While police claim Colonel Prinsloo’s arrest relates strictly to ammunition found at his home, the DA is extremely concerned over the extent of the rot that has set in in the SAPS.

In a written reply to DA questions late last year it emerged that 633 Gauteng police-issue firearms had been reported lost or stolen, and that since 2011, 281 firearms handed over were lost or stolen from police safe-keeping across the province.

Click here to view Gauteng Community Safety MEC Sizakele Nkosi-Malobane’s response.

Of particular concern is the high numbers of firearms stolen from individual police stations, such as from Nigel (23), Lyttelton (59), Rietgat (26) and Vereeniging (33).

The question is of course, whether these firearms have made their way to criminal gangs in the Western Cape, or if they are being used to terrorise people in Eldorado Park, Riverlea, Westbury, Reiger Park and elsewhere in Gauteng.

While the year-long investigation is still ongoing, the DA remains concerned over the possible extent of police officials’ involvement in the sale of firearms.

To this end we will submit further questions requesting the details of investigations into the loss of these 914 firearms, whether they have been concluded, and whether any individuals have been disciplined, dismissed, or charged and convicted.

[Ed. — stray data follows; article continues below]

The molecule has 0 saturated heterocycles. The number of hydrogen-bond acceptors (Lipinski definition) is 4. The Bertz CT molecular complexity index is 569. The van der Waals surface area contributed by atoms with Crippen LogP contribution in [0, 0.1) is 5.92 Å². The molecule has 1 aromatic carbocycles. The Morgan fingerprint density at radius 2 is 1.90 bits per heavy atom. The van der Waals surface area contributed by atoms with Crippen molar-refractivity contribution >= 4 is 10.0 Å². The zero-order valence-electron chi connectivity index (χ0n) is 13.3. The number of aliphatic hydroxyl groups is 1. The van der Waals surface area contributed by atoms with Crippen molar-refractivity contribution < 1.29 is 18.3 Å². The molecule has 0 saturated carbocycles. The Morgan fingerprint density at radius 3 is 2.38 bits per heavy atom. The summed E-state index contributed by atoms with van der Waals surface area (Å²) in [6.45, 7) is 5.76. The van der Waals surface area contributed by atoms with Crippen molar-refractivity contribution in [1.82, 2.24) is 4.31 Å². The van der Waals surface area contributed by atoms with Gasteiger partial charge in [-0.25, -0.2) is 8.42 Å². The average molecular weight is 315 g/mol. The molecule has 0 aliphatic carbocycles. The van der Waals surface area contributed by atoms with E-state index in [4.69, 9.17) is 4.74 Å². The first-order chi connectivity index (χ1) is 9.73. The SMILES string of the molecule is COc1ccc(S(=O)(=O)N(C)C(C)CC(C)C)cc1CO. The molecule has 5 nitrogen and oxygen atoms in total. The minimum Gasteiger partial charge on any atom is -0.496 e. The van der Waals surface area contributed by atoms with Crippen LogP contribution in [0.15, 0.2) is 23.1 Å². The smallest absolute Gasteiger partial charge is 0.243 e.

Police are mandated to protect and to serve the people, and the rot must be prevented from spreading.

Media enquiries:
John Moodey MPL
DA Gauteng Provincial Leader
082 960 1743

Gauteng schools must meet minimum infrastructure norms and standards

KhumeThe DA calls on Gauteng Education MEC Panyaza Lesufi to ensure that the province’s schools meet minimum norms and standards, including those of infrastructure and furniture. In many instances schools lacked the basics, such as office and kitchen facilities, insufficient ablution facilities and Internet and Wi-Fi connectivity.

During the past week, DA public representatives conducted oversight visits at schools across the province to assess school readiness, and found the following:

  • At Rebongwe Primary school in Meadowlands, classes were overcrowded, with three learners sharing two chairs and a table.
  • Learner-educator ratios were extremely high at Rebongwe Primary and Morutathoto Primary in Meadowlands, Lodirile Secondary School and DSJ in Dobsonville, Itirileng LSEN School and Mandisa Secondary school in Kagiso, and Phathudi and Diphalane primary schools in Munsiville.

These challenges need to be attended to urgently.

Lack of proper infrastructure and overcrowded classrooms will play havoc with the quality of teaching and education as the increased learner/teacher ratio inevitably leads to learners not receiving the attention they deserve.